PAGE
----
We have been covering the decline in traditional markets and thinking about how this will affect digital assets over the last few weeks.
The capitulation event finally occurred in the equity markets, with blood well and truely in the streets. Fixed interest had led the way, and credit markets had also begun to show signs of stress. There is also talk of a cashflow problem for debt servicing due to the Russian and Saudi decisions in the oil markets, which comes as the United States reaches energy independence.
We had thought that Bitcoin and digital assets were not yet ready to withstand a proper panic in traditional markets, and where Bitcoins narrative as digital gold should perceptibly holdup from those within the space, who understand what it is, we thought that the wider public is not quite there yet and the digital asset space not developed enough to gain from challenges in traditional finance.
We described what is about to happen as act 3 in digital assets and traditional finance simply becoming ‘finance’.
From here, we expect that there will be a series of fiscal spending packages in a relatively co-ordinated way around the world. Monetary stimulus has not only likely taken us as far as we can go but lenders of last resort are becoming bag-holders themselves, Still, the US Fed has said that they would increase the amount of the liquidity they provide to repo markets daily, as well as having lowered interest rates and are likely to lower again.
An announcement including an economic response planned for tommorow in the US.
An interesting asset to watch will be gold, which has been bought in record quantity the last 2 years. A strong monetarist response would likely see it take off, and a weak monetary response but strong fiscal response could go either way. Additionally, if current market conditions are placed at the foot of monetarist economic policy over the last 2-3 decades, then we might look for hints of institutional gold purchases over the next 3-6 months in Western central banks, as well as the IMF or World Bank. In the case of any of these it would be game on.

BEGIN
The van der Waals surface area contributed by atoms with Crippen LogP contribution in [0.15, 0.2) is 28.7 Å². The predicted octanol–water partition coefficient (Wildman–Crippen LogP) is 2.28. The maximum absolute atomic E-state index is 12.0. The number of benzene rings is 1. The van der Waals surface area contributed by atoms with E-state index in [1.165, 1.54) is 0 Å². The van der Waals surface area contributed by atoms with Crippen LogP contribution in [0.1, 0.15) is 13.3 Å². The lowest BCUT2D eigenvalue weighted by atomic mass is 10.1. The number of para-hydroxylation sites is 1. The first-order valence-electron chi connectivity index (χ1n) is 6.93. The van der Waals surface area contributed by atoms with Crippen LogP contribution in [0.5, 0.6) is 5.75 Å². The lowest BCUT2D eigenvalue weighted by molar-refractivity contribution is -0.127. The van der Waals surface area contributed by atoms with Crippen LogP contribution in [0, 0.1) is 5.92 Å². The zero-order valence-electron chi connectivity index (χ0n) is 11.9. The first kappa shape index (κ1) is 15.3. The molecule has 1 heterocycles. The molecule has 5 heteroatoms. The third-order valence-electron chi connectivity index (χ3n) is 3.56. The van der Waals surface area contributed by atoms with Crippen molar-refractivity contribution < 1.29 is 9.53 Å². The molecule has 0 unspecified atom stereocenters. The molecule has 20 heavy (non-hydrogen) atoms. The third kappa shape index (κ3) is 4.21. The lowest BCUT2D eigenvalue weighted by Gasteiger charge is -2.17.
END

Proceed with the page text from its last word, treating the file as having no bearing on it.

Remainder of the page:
Bitcoin hasn’t traded as digital gold for now and it looks like the digital asset space could have a strange year. On the one hand, there has never been a greater mandate for decentralised finance and the highly sophisticated financial innovation of digital assets. On the other hand, the conditions are likely to be poor for digital assets. Similarly to 2018 and 2019, those who work through 2020 with a clear vision on what they are trying to achieve will ultimately win.
Bitcoin has had a good bounce overnight, being rescued from almost $ 7300 USD by a ~$600 USD move that sees it at $ 7900 USD at the time of writing.
The move from 9200 to 7300 was on the break of the trend-line and would have been a great trade. The winners have likely piled out of it and the market mechanics are most likely to chase other shorts out of their positions in the medium term, especially with international markets likely to be slowly recovering.
For a straightforward squeeze of shorts, the horizontal at $8200 is a likely target, where convicted bulls might target the underside of the trend-line (or higher).
The Crypto Fear & Greed Index took a hit to ‘Extreme Fear’ after meandering around a neutral reading for some time, bolstering the (late) view that the dip to $7300 was a reversal point.
Trading volume has been very significant in the last 2 days, which is encouraging for higher prices. If volumes stay high as the price bounces back, the pain currently felt in digital assets could be a short affair.